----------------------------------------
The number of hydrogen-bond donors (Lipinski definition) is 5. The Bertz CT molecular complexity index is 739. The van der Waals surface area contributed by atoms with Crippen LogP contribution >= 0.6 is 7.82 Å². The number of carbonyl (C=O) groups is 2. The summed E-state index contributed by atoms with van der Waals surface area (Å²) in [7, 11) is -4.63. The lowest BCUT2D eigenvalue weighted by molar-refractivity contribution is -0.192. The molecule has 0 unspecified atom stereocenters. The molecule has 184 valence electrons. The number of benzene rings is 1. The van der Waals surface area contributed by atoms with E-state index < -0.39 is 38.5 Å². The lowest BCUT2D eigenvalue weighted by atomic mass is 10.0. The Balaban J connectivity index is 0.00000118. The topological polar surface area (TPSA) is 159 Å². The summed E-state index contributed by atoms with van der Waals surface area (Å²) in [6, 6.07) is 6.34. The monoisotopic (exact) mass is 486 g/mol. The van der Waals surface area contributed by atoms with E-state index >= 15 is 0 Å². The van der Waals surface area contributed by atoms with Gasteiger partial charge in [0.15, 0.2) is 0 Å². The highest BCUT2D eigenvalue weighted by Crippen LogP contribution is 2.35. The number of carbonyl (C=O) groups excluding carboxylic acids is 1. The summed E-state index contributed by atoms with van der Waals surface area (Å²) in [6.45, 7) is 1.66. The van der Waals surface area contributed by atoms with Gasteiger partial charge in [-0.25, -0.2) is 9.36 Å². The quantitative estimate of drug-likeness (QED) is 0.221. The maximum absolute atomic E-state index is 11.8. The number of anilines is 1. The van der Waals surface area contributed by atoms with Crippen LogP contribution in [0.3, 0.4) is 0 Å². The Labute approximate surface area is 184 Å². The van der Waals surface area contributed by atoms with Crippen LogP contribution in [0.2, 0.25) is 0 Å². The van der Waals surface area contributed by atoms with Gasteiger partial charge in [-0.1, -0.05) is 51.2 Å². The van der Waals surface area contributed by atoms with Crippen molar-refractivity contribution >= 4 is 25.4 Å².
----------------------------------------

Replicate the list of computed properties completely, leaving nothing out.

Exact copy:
The number of hydrogen-bond donors (Lipinski definition) is 5. The Bertz CT molecular complexity index is 739. The van der Waals surface area contributed by atoms with Crippen LogP contribution >= 0.6 is 7.82 Å². The number of carbonyl (C=O) groups is 2. The summed E-state index contributed by atoms with van der Waals surface area (Å²) in [7, 11) is -4.63. The lowest BCUT2D eigenvalue weighted by molar-refractivity contribution is -0.192. The molecule has 0 unspecified atom stereocenters. The molecule has 184 valence electrons. The number of benzene rings is 1. The van der Waals surface area contributed by atoms with E-state index < -0.39 is 38.5 Å². The lowest BCUT2D eigenvalue weighted by atomic mass is 10.0. The Balaban J connectivity index is 0.00000118. The topological polar surface area (TPSA) is 159 Å². The summed E-state index contributed by atoms with van der Waals surface area (Å²) in [6, 6.07) is 6.34. The monoisotopic (exact) mass is 486 g/mol. The van der Waals surface area contributed by atoms with E-state index >= 15 is 0 Å². The van der Waals surface area contributed by atoms with Gasteiger partial charge in [0.15, 0.2) is 0 Å². The highest BCUT2D eigenvalue weighted by Crippen LogP contribution is 2.35. The number of carbonyl (C=O) groups excluding carboxylic acids is 1. The summed E-state index contributed by atoms with van der Waals surface area (Å²) in [6.45, 7) is 1.66. The van der Waals surface area contributed by atoms with Gasteiger partial charge in [-0.25, -0.2) is 9.36 Å². The quantitative estimate of drug-likeness (QED) is 0.221. The maximum absolute atomic E-state index is 11.8. The number of anilines is 1. The van der Waals surface area contributed by atoms with Crippen LogP contribution in [0.3, 0.4) is 0 Å². The Labute approximate surface area is 184 Å². The van der Waals surface area contributed by atoms with Crippen LogP contribution in [0.2, 0.25) is 0 Å². The van der Waals surface area contributed by atoms with Gasteiger partial charge in [-0.1, -0.05) is 51.2 Å². The van der Waals surface area contributed by atoms with Crippen molar-refractivity contribution >= 4 is 25.4 Å².